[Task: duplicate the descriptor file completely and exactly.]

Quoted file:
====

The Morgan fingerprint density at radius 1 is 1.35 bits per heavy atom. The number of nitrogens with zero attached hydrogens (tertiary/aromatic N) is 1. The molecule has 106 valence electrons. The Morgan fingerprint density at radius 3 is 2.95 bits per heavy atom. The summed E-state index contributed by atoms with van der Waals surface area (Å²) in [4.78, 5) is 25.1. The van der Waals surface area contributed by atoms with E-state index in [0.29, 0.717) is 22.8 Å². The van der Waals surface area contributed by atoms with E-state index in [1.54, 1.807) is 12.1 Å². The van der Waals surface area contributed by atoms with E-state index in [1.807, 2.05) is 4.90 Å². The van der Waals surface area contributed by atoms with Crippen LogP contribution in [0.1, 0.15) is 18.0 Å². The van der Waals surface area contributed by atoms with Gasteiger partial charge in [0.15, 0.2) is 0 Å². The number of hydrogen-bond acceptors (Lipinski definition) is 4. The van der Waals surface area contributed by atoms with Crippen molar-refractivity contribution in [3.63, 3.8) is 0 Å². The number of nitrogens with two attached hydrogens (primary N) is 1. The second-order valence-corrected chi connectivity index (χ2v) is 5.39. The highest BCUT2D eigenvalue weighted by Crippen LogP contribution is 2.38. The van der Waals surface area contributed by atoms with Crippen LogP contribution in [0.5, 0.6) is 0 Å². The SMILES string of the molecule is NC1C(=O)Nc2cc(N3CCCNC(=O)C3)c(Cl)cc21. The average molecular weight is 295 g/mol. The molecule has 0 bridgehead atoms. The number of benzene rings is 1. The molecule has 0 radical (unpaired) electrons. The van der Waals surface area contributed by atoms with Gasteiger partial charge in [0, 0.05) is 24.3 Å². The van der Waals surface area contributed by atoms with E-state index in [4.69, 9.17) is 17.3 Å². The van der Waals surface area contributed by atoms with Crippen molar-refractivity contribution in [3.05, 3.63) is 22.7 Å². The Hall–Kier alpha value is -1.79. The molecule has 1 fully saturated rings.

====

The Morgan fingerprint density at radius 1 is 1.35 bits per heavy atom. The number of nitrogens with zero attached hydrogens (tertiary/aromatic N) is 1. The molecule has 106 valence electrons. The Morgan fingerprint density at radius 3 is 2.95 bits per heavy atom. The summed E-state index contributed by atoms with van der Waals surface area (Å²) in [4.78, 5) is 25.1. The van der Waals surface area contributed by atoms with E-state index in [0.29, 0.717) is 22.8 Å². The van der Waals surface area contributed by atoms with E-state index in [1.54, 1.807) is 12.1 Å². The van der Waals surface area contributed by atoms with E-state index in [1.807, 2.05) is 4.90 Å². The van der Waals surface area contributed by atoms with Crippen LogP contribution in [0.1, 0.15) is 18.0 Å². The van der Waals surface area contributed by atoms with Gasteiger partial charge in [0.15, 0.2) is 0 Å². The number of hydrogen-bond acceptors (Lipinski definition) is 4. The van der Waals surface area contributed by atoms with Crippen molar-refractivity contribution in [3.63, 3.8) is 0 Å². The number of nitrogens with two attached hydrogens (primary N) is 1. The second-order valence-corrected chi connectivity index (χ2v) is 5.39. The highest BCUT2D eigenvalue weighted by Crippen LogP contribution is 2.38. The van der Waals surface area contributed by atoms with Crippen LogP contribution in [0.5, 0.6) is 0 Å². The SMILES string of the molecule is NC1C(=O)Nc2cc(N3CCCNC(=O)C3)c(Cl)cc21. The average molecular weight is 295 g/mol. The molecule has 0 bridgehead atoms. The number of benzene rings is 1. The molecule has 0 radical (unpaired) electrons. The van der Waals surface area contributed by atoms with Gasteiger partial charge in [0, 0.05) is 24.3 Å². The van der Waals surface area contributed by atoms with E-state index in [4.69, 9.17) is 17.3 Å². The van der Waals surface area contributed by atoms with Crippen molar-refractivity contribution in [3.05, 3.63) is 22.7 Å². The Hall–Kier alpha value is -1.79. The molecule has 1 fully saturated rings.